Robert Weil was born in Evanston, IL in 1940. While attending Harvard University, Robert became politically active and co-founded TOCSIN, one of the foremost peace and nuclear disarmament organizations of the United States and became its first chairperson. Following graduation he pursued his interest in Asian studies and completed the graduate study course at the International Christian University, Tokyo during 1961-62. While at Columbia University, completing his Masters in Chinese and Japanese Studies, Robert was inspired by the civil rights movement to leave school and head to Mississippi, where he worked with SNCC 1963-65.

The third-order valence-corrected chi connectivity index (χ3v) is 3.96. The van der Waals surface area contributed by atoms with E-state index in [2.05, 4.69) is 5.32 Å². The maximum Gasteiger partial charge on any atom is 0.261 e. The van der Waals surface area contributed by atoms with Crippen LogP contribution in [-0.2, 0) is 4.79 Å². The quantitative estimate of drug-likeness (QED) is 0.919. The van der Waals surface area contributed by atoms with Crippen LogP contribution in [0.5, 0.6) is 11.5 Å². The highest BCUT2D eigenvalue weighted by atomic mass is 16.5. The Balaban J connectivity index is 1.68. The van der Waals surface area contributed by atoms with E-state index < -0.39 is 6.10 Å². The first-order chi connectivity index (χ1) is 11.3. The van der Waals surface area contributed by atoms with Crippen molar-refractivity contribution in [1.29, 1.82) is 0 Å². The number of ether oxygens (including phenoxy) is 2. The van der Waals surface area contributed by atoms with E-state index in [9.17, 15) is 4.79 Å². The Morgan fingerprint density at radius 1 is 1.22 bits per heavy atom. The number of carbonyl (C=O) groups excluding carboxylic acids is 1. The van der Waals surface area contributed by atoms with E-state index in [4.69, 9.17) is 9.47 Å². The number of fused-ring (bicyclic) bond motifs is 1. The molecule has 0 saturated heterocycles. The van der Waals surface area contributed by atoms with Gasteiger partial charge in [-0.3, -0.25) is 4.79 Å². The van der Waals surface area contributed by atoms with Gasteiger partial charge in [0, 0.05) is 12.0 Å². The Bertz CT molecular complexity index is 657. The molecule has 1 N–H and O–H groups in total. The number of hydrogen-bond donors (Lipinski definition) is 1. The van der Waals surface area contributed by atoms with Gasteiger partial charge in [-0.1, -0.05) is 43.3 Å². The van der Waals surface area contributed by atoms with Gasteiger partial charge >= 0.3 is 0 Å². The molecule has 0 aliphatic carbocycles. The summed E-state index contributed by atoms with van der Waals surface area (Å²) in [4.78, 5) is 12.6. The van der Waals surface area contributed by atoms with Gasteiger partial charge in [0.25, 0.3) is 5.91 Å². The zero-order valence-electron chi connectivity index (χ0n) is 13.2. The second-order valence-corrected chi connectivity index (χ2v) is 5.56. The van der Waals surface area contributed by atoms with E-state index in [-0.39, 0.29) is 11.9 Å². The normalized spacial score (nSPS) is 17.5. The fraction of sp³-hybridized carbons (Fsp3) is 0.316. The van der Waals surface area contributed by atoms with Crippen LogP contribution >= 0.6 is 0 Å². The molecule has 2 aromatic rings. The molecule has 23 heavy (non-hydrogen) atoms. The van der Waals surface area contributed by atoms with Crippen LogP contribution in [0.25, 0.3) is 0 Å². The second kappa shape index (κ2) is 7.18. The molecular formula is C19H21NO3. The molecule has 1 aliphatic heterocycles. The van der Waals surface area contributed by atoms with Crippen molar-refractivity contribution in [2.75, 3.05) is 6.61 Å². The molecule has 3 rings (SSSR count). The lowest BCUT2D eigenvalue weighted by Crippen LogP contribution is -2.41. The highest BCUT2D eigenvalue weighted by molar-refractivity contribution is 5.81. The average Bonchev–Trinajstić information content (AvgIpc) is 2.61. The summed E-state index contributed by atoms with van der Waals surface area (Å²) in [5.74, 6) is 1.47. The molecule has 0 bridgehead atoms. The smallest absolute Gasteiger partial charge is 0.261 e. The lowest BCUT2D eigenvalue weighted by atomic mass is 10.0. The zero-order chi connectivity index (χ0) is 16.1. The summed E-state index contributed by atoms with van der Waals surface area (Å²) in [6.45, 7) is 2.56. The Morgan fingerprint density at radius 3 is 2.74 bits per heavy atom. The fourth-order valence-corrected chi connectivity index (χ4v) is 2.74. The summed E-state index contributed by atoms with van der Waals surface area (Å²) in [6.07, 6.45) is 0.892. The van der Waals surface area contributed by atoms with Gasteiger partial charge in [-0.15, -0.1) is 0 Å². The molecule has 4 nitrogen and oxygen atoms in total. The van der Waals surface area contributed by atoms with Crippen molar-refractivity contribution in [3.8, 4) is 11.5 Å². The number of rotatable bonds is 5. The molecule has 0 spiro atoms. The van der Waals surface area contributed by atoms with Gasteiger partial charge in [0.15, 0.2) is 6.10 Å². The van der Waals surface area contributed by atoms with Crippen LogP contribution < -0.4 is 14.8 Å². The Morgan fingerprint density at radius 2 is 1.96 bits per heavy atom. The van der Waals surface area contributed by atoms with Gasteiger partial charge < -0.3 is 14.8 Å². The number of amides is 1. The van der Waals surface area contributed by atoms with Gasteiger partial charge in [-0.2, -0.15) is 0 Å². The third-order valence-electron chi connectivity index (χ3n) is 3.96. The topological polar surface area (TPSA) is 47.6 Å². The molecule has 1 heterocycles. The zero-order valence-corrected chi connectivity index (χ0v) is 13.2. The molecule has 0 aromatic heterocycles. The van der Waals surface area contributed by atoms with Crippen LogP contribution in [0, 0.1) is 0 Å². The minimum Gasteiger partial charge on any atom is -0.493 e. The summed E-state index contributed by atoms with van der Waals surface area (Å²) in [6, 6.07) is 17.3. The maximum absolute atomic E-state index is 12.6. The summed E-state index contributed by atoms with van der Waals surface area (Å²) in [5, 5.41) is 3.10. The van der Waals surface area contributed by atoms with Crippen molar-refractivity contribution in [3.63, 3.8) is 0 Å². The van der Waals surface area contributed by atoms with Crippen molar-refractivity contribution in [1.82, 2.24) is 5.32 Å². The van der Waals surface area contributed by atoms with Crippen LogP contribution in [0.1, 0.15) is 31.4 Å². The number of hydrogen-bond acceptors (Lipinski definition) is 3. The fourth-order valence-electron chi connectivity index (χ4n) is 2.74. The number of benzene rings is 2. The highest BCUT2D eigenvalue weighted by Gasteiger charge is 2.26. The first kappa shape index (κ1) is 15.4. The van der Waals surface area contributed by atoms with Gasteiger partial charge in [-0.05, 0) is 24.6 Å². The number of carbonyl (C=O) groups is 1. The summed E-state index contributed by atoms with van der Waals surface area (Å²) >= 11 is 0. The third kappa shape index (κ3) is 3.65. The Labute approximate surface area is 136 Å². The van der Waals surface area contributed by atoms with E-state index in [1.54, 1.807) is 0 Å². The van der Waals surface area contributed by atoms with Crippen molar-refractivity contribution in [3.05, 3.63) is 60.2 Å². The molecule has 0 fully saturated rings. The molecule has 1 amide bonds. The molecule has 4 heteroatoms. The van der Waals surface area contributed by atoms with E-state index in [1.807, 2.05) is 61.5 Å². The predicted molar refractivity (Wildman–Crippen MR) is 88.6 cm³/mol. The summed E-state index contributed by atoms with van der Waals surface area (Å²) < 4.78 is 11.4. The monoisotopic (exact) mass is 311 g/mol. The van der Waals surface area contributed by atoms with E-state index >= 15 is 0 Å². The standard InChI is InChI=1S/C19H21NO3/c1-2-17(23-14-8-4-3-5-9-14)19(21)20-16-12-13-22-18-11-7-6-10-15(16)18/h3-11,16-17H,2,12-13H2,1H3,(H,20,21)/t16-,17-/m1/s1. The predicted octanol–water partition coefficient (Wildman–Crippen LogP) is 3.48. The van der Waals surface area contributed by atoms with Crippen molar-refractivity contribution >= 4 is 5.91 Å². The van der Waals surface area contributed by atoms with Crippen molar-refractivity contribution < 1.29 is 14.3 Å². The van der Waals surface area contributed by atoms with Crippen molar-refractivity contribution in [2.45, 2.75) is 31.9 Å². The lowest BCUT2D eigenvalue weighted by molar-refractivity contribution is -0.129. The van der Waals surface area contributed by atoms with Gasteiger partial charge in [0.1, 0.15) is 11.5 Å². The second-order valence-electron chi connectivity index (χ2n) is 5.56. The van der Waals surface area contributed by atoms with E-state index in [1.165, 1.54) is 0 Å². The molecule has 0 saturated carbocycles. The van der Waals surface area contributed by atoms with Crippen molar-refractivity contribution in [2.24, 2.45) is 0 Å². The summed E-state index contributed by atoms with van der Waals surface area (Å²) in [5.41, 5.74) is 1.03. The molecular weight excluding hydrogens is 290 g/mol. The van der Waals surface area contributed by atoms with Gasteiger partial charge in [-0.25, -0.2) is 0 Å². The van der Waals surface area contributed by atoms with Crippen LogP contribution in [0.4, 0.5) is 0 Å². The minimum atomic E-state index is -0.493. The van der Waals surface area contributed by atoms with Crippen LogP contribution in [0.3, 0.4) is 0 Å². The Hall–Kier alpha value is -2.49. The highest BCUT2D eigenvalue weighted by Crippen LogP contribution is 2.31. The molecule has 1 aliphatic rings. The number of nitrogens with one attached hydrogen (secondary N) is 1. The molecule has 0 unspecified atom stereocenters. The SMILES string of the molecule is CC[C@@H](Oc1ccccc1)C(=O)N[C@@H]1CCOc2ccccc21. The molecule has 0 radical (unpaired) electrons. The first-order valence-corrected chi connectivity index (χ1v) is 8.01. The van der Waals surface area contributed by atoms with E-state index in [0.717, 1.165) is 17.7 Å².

Robert helped set up the information office for the Mississippi Summer Project (Freedom Summer), which recruited college students from across the country to travel to Mississippi in order to make people aware of conditions at the national level, register voters, build community centres and teach at “freedom schools.” When the civil rights workers, James Chaney, Michael Schwerner and Andrew Goodman, were abducted and murdered, Robert worked in SNCC’s Atlanta office to spread the word throughout the country. Robert was also a lead organizer of the Mississippi Freedom Labor Union which organized a strike of several hundred cotton plantation workers in the Delta. Robert worked for SNCC in Jackson and Shaw, MS, and in Atlanta and the SW Georgia Project.